The commencement of caretaker provisions has prompted the Australian Public Service Commission (ASPC) to put the brakes on bargaining across the public sector.
The new ASPC advice will effectively postpone the progress of enterprise agreement negotiations at CSIRO until after the federal election, according to Staff Association negotiators.
APSC effectively calls time on bargaining
The APSC advice relates to the caretaker period, spanning the “time the House of Representatives is dissolved and continues until the election result is clear or, if there is a change of government, until the new government is appointed.”
While the advice covers multiple scenarios depending on the advancement of the bargaining process, importantly the APSC says that “once the caretaker period commences, unless there is a legal or statutory requirement to proceed with a vote or take another significant step involved in the bargaining process, it may be preferable to defer until after the election.”
What does this mean for CSIRO?
In a recent email to all staff, leader of the management negotiation team and CSIRO Energy Director Peter Mayfield admitted that “we remain some way apart with the majority of claims not agreed by either Bargaining Representatives or CSIRO.”
Dr Mayfield went on to detail the steps management intended to pursue regarding their proposed offer in the caretaker environment.
The first step is to submit their proposed agreement to APSC for preliminary assessment – which is expected to take “several weeks” – to allow the commission to “identify if there are any compliance issues which CSIRO and the Bargaining Representatives can discuss and seek to address before determining and progressing with next steps in the approval processes.”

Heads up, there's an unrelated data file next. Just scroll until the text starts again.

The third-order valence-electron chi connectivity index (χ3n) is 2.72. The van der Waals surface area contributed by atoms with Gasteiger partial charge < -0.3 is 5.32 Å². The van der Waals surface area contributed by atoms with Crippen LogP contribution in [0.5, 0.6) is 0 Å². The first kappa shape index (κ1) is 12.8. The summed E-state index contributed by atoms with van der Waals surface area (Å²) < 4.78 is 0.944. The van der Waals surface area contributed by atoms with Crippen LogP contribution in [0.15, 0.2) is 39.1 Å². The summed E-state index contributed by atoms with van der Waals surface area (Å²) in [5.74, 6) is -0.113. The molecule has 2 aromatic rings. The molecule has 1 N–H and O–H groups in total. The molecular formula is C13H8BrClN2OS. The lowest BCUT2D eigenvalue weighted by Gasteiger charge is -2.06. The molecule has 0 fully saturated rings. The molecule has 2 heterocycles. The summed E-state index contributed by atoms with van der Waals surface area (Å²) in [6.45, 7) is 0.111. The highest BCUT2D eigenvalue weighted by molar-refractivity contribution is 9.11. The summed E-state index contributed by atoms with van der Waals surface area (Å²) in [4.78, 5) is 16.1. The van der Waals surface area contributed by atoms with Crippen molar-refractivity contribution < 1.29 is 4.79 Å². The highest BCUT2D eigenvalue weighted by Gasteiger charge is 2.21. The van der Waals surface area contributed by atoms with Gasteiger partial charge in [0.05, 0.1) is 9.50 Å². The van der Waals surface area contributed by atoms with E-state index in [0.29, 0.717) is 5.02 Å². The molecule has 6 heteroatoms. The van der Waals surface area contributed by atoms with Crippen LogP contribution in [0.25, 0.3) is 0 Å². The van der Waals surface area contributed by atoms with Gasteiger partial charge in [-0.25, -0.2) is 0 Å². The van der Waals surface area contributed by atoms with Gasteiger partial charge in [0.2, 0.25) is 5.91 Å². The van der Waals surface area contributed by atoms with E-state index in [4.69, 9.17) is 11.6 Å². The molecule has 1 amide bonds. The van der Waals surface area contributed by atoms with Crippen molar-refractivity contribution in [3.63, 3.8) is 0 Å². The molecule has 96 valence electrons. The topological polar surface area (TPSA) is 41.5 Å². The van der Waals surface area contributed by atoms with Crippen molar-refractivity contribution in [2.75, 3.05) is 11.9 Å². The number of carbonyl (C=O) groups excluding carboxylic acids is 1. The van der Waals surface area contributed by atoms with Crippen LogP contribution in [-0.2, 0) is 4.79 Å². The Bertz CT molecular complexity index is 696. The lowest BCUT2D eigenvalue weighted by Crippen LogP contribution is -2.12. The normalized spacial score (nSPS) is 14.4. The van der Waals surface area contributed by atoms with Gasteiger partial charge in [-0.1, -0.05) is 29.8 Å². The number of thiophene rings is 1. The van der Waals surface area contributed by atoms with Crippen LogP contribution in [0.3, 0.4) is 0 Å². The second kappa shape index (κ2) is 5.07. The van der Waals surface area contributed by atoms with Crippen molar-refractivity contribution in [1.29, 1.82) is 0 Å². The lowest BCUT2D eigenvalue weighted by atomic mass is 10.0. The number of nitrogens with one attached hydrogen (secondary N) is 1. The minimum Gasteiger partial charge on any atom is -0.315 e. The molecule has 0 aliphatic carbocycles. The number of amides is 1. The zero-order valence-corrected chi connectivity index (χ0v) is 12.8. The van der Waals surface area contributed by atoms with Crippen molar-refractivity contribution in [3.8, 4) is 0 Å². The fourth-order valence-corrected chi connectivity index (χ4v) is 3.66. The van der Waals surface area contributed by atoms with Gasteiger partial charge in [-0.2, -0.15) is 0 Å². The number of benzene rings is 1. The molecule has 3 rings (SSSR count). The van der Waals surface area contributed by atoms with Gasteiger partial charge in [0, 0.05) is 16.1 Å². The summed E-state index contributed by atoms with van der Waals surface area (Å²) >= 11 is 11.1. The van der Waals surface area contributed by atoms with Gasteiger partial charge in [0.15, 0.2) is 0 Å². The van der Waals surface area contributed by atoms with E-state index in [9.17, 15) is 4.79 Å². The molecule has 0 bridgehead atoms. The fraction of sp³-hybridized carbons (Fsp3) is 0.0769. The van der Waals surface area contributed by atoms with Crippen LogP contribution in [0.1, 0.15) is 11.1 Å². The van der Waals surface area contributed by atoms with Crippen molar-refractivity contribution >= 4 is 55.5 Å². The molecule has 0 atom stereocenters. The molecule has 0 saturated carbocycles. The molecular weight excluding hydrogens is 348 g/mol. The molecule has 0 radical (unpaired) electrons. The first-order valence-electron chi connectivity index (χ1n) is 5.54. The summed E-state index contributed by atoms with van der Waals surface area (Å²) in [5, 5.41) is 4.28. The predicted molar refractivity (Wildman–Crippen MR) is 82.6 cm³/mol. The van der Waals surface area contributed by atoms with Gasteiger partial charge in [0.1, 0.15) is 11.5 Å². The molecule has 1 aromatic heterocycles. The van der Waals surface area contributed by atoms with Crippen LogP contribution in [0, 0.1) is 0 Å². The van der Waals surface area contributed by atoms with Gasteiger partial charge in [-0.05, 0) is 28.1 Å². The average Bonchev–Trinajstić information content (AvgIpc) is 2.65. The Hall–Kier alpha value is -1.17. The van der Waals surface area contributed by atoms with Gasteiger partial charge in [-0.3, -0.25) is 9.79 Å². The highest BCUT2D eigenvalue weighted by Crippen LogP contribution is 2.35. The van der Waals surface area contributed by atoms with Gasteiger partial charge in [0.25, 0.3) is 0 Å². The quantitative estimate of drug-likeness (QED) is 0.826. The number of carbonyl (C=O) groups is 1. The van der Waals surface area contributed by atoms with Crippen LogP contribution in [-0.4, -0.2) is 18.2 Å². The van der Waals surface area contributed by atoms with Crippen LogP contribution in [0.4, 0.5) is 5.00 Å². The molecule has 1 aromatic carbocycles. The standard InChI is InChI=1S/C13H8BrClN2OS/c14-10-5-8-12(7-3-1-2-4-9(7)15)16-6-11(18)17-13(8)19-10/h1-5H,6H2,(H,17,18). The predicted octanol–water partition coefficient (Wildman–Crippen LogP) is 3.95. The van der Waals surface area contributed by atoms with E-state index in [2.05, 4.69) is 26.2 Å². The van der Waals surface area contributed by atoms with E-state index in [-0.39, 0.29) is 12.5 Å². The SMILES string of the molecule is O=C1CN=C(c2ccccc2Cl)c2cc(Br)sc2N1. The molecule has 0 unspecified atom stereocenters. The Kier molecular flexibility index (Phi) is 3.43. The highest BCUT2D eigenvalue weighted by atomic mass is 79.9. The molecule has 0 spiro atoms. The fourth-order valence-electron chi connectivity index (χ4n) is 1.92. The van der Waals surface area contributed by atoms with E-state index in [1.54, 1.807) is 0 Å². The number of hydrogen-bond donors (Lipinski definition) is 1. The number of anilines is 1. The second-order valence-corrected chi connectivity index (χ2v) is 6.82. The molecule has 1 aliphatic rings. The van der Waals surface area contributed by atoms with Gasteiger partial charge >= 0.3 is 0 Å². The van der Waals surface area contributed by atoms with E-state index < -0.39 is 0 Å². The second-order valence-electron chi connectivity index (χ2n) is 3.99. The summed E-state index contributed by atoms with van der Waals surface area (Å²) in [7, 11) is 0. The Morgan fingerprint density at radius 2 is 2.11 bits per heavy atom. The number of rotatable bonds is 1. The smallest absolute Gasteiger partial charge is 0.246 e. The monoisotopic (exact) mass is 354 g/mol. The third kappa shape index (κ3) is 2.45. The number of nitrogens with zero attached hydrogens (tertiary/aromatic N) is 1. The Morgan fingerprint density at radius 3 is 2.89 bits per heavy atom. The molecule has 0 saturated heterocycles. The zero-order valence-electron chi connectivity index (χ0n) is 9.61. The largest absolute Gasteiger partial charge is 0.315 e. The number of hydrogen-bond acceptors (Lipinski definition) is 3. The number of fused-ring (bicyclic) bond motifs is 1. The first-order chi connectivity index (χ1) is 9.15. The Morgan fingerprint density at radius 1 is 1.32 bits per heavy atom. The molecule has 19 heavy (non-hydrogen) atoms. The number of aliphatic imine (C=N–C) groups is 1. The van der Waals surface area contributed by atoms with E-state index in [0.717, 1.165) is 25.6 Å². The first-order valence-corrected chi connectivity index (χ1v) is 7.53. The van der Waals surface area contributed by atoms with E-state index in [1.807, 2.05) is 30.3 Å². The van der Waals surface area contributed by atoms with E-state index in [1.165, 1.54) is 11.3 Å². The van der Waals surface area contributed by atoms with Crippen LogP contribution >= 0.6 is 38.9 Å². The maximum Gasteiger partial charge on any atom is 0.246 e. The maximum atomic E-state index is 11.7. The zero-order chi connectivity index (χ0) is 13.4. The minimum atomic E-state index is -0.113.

This time frame of “several weeks” coupled with the APSC suggestion “that it may be preferable” to defer any “significant step” in the bargaining process “until after the election,” casts significant doubt on any prospect of an all staff ballot on management’s proposed agreement
Staff Association perspective
Bargaining representatives from the Staff Association negotiation team consider the prospects of APSC approval of management’s offer and a subsequent ballot of CSIRO staff during the caretaker period to be almost zero.
However this latest delay of the beleaguered bargaining process does provide Staff Association members and the CSIRO workforce pause for thought and consideration of what’s at stake for us in this Federal Election on rights and conditions, as well as in reversing the current job cut proposals.
The Staff Association has produced a Frequently Asked Questions guide covering the current status of enterprise bargaining as the election approaches. The guide includes links to useful resources including management’s latest proposal with changes tracked clause-by-clause against the current agreement and union documents that analyse management’s proposed changes and measure the progress of member’s bargaining position.
As we head to the election the Staff Association will have more to say on the track record of the Coalition’s public sector policies in government and the alternative options being proposed by opposition parties.